How likely are we to help a total stranger?
This is Sandra Tsing Loh with the Loh Down on Science.
A phenomenon called “The Bystander Effect” has long intrigued psychologists. It says that the bigger the crowd watching a violent attack on a stranger, the less likely anyone is to step in and help the victim. What’s behind it?
It's a hard effect to study in real life, so British researchers turned to virtual reality.
First they programmed a virtual English pub. Then they recruited forty fans of the British soccer team Arsenal to visit, one at a time. Inside, each fan witnessed a two-man altercation. Virtual bar flies looked on.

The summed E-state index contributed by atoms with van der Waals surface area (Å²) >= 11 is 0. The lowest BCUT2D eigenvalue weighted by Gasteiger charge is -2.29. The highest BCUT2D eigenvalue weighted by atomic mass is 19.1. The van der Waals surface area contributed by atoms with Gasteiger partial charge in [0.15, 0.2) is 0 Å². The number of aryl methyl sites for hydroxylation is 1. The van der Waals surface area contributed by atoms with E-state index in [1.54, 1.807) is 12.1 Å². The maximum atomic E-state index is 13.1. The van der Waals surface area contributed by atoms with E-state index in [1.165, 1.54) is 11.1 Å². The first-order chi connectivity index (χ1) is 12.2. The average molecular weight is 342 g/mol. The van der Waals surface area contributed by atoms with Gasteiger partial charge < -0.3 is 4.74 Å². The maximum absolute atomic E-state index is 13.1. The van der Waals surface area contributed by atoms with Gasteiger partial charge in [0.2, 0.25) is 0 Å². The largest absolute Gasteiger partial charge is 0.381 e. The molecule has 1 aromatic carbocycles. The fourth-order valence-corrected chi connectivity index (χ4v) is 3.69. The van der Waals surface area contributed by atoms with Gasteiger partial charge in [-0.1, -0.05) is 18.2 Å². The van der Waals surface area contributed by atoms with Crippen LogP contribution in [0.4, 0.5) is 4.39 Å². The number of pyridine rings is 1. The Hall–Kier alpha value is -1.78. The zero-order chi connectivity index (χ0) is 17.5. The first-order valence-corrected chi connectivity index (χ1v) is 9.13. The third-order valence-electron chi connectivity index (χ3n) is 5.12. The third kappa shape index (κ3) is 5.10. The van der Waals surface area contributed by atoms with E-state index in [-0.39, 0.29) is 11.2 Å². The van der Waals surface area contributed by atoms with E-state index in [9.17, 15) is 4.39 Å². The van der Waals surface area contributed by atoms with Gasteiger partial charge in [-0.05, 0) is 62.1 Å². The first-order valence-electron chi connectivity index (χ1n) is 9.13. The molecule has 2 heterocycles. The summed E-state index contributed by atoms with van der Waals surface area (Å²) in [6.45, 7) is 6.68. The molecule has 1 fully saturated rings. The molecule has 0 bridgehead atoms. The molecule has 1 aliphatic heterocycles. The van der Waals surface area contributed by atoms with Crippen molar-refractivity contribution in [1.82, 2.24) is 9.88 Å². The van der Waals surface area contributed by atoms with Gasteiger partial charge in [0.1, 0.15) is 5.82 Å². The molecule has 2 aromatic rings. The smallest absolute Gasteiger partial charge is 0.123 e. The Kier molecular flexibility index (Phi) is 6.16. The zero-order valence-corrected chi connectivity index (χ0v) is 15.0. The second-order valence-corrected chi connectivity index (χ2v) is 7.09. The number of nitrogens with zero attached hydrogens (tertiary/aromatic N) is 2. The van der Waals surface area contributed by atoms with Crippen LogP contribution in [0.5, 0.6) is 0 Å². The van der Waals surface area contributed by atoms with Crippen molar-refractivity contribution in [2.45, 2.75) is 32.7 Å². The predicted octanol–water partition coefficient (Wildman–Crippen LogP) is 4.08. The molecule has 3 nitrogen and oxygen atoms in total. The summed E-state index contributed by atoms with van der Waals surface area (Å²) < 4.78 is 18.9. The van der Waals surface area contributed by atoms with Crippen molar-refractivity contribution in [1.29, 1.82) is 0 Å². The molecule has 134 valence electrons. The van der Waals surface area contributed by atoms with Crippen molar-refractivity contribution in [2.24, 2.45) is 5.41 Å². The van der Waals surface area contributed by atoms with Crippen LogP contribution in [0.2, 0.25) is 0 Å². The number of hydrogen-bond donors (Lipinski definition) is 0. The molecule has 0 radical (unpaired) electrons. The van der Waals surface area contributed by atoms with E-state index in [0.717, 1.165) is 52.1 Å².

What happened? When the virtual victim wore an Arsenal T-shirt, the real participants tried to intervene. No Arsenal shirt? Blimey! Good luck there, mate!
The researchers say this shows we’re more likely to help someone with whom we think we have something in common.
Note to self: Wear Arsenal gear on future visits to England. And stay out of virtual pubs. Got it!